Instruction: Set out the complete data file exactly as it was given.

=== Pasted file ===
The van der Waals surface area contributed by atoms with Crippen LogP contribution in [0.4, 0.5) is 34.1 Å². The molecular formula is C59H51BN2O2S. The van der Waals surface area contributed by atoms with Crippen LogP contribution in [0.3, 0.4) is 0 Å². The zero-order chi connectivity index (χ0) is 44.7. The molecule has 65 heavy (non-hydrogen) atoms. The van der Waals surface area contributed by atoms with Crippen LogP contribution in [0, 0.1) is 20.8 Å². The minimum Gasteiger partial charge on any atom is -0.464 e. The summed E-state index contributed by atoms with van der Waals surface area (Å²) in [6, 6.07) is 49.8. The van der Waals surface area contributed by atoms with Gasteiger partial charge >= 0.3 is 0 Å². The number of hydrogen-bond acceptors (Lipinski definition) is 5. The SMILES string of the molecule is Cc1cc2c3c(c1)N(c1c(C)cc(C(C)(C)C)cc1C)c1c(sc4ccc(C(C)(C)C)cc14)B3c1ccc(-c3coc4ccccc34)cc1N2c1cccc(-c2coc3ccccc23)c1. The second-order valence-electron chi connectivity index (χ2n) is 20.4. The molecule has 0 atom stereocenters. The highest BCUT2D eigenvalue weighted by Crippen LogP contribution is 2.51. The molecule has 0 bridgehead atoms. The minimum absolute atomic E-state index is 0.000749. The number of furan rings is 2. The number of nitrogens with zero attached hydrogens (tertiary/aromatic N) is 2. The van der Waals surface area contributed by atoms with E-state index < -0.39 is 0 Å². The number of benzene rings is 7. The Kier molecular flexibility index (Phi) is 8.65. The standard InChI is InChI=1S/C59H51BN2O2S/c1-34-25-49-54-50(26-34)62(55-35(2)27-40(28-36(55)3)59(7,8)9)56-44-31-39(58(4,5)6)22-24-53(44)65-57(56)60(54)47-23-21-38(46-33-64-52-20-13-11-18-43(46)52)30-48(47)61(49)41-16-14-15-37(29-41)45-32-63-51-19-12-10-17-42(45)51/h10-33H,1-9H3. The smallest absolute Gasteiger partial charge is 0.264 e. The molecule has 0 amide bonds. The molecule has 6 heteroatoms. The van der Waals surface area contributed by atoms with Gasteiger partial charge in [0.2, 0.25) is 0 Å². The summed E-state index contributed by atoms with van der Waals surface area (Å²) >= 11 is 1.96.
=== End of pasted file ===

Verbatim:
The van der Waals surface area contributed by atoms with Crippen LogP contribution in [0.4, 0.5) is 34.1 Å². The molecular formula is C59H51BN2O2S. The van der Waals surface area contributed by atoms with Crippen LogP contribution in [0.3, 0.4) is 0 Å². The zero-order chi connectivity index (χ0) is 44.7. The molecule has 65 heavy (non-hydrogen) atoms. The van der Waals surface area contributed by atoms with Crippen LogP contribution in [0, 0.1) is 20.8 Å². The minimum Gasteiger partial charge on any atom is -0.464 e. The summed E-state index contributed by atoms with van der Waals surface area (Å²) in [6, 6.07) is 49.8. The van der Waals surface area contributed by atoms with Gasteiger partial charge >= 0.3 is 0 Å². The number of hydrogen-bond acceptors (Lipinski definition) is 5. The SMILES string of the molecule is Cc1cc2c3c(c1)N(c1c(C)cc(C(C)(C)C)cc1C)c1c(sc4ccc(C(C)(C)C)cc14)B3c1ccc(-c3coc4ccccc34)cc1N2c1cccc(-c2coc3ccccc23)c1. The second-order valence-electron chi connectivity index (χ2n) is 20.4. The molecule has 0 atom stereocenters. The highest BCUT2D eigenvalue weighted by Crippen LogP contribution is 2.51. The molecule has 0 bridgehead atoms. The minimum absolute atomic E-state index is 0.000749. The number of furan rings is 2. The number of nitrogens with zero attached hydrogens (tertiary/aromatic N) is 2. The van der Waals surface area contributed by atoms with E-state index < -0.39 is 0 Å². The number of benzene rings is 7. The Kier molecular flexibility index (Phi) is 8.65. The standard InChI is InChI=1S/C59H51BN2O2S/c1-34-25-49-54-50(26-34)62(55-35(2)27-40(28-36(55)3)59(7,8)9)56-44-31-39(58(4,5)6)22-24-53(44)65-57(56)60(54)47-23-21-38(46-33-64-52-20-13-11-18-43(46)52)30-48(47)61(49)41-16-14-15-37(29-41)45-32-63-51-19-12-10-17-42(45)51/h10-33H,1-9H3. The smallest absolute Gasteiger partial charge is 0.264 e. The molecule has 0 amide bonds. The molecule has 6 heteroatoms. The van der Waals surface area contributed by atoms with Gasteiger partial charge in [0.2, 0.25) is 0 Å². The summed E-state index contributed by atoms with van der Waals surface area (Å²) >= 11 is 1.96.